Bearish for the Sake of Appearances

 | Feb 29, 2012 | 6:32 AM EST  | Comments
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When I first got into this business, people always used to talk about the health of the market. That meant intangibles, like is there good leadership? Do stocks go up on good news? When a company reports a better-than-expected earnings report does it rally? Are many stocks going up and not just stocks in certain sectors? Is the breadth good? Is there plenty of cash on the sidelines that could still come in? Is the Fed on our side, or against us? Is the economy overheating or is it holding steady, so the Fed will not become our enemy?

Amazingly, every single part of the checklist of what made for a healthy market is on display here. But you know that if you even for a second say that, you will be viewed as some hysterical cheerleader who will, by have to have his head cut off. It's that simple. You are either negative or skeptical or willing to call things a bubble and be shaken out on a moment's notice or you are a moronic whistle-past-the- graveyard fool.

No one wants to be the latter.

So, all of these terrific characteristics just don't get heralded, like the fact that the leadership is so palpable. Oh, and Apple (AAPL)? That's the ultimate leader. Or that the breadth by sector is amazing. Just yesterday the banks, the techs, the healthcares were all on their game. Or that the money is STILL going to the sidelines despite the advance, with five times the amount going into bonds than stocks.

Then there's where the Fed is. The Fed wants you to buy something, anything, a house, stocks, you name it. Anything but bonds! But it seems that people can't be tempted. They want safety no matter what. We are only just beginning to get levels that are even remotely close to where we were four to five years ago, and I am not talking just about the stock market.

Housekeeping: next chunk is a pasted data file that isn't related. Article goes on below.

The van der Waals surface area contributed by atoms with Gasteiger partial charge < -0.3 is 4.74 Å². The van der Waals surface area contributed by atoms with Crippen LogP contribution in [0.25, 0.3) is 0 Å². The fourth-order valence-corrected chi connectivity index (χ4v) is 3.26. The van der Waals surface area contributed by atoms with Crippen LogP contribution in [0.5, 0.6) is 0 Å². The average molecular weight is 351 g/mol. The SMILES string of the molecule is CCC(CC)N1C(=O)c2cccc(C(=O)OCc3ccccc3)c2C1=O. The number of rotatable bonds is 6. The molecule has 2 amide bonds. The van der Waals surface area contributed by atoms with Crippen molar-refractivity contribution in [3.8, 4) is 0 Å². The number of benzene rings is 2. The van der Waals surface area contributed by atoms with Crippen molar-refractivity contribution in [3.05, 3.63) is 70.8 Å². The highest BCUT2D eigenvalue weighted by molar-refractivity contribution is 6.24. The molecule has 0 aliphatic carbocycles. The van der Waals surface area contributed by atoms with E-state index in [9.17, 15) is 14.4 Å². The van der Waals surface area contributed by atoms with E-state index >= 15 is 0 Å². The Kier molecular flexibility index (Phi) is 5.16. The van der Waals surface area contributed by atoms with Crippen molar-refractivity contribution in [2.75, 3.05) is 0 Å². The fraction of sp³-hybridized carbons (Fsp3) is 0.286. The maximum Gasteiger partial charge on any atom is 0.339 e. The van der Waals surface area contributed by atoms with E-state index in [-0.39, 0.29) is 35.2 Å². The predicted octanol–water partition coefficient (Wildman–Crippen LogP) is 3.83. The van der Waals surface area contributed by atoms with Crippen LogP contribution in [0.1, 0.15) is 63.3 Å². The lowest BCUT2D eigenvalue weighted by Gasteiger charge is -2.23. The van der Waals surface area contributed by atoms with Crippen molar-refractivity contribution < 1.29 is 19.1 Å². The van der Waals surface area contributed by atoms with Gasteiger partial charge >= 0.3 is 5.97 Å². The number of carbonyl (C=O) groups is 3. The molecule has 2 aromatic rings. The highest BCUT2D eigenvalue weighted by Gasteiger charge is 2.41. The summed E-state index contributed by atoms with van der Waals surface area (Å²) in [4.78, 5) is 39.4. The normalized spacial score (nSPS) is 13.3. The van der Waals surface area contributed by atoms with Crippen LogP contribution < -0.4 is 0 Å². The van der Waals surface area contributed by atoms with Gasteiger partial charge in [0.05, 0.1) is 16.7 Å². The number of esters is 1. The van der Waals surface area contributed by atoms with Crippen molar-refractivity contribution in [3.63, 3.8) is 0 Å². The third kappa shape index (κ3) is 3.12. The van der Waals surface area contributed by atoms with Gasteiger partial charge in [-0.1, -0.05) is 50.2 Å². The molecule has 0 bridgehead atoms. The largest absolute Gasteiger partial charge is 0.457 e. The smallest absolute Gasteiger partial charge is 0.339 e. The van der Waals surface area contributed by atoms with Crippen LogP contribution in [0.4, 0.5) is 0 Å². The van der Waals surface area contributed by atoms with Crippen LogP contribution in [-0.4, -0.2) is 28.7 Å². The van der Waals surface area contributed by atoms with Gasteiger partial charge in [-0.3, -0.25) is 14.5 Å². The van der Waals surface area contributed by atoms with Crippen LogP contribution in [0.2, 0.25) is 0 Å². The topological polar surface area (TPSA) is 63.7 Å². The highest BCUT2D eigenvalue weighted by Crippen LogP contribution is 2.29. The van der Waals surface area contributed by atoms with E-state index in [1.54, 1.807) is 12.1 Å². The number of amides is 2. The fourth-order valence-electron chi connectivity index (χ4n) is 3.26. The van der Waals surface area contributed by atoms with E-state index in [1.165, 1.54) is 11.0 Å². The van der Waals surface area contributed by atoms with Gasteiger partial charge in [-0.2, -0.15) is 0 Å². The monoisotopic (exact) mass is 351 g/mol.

How can this be? Why is everyone so afraid?

First, the stock market's been so horrendous for so long that no one believes it can ever be good and that most runs are either short squeezes or moves on -- have you heard this? -- such thin volume they don't matter. I say balderdash to that. You want to sell a million shares of Apple? Not a problem.

Second, there aren't enough older people left who have the ability to say "when we saw this pattern last it led to dramatically higher prices." The people we turn to always seem to be always bearish or permabullish or so wishy-washy that when pressed they disavow any knowledge of being positive.

Finally, there is zero percentage in championing the market. Everyone remembers a bull who is slaughtered. No one remembers a bear who misses a few thousand points if the market ultimately slips back down 500.

I think one of my jobs is to simply point out that these characteristics right now are the characteristics of a real good bull market and not a short squeeze or an interlude before a crash. I write that because it wasn't the other times I have seen it. The market had to go considerably higher and the Fed had to fight you to get out of the bull ring.

Sure, it can be different this time. But the past says we are OK. Sometimes we just have to embrace it.

_______

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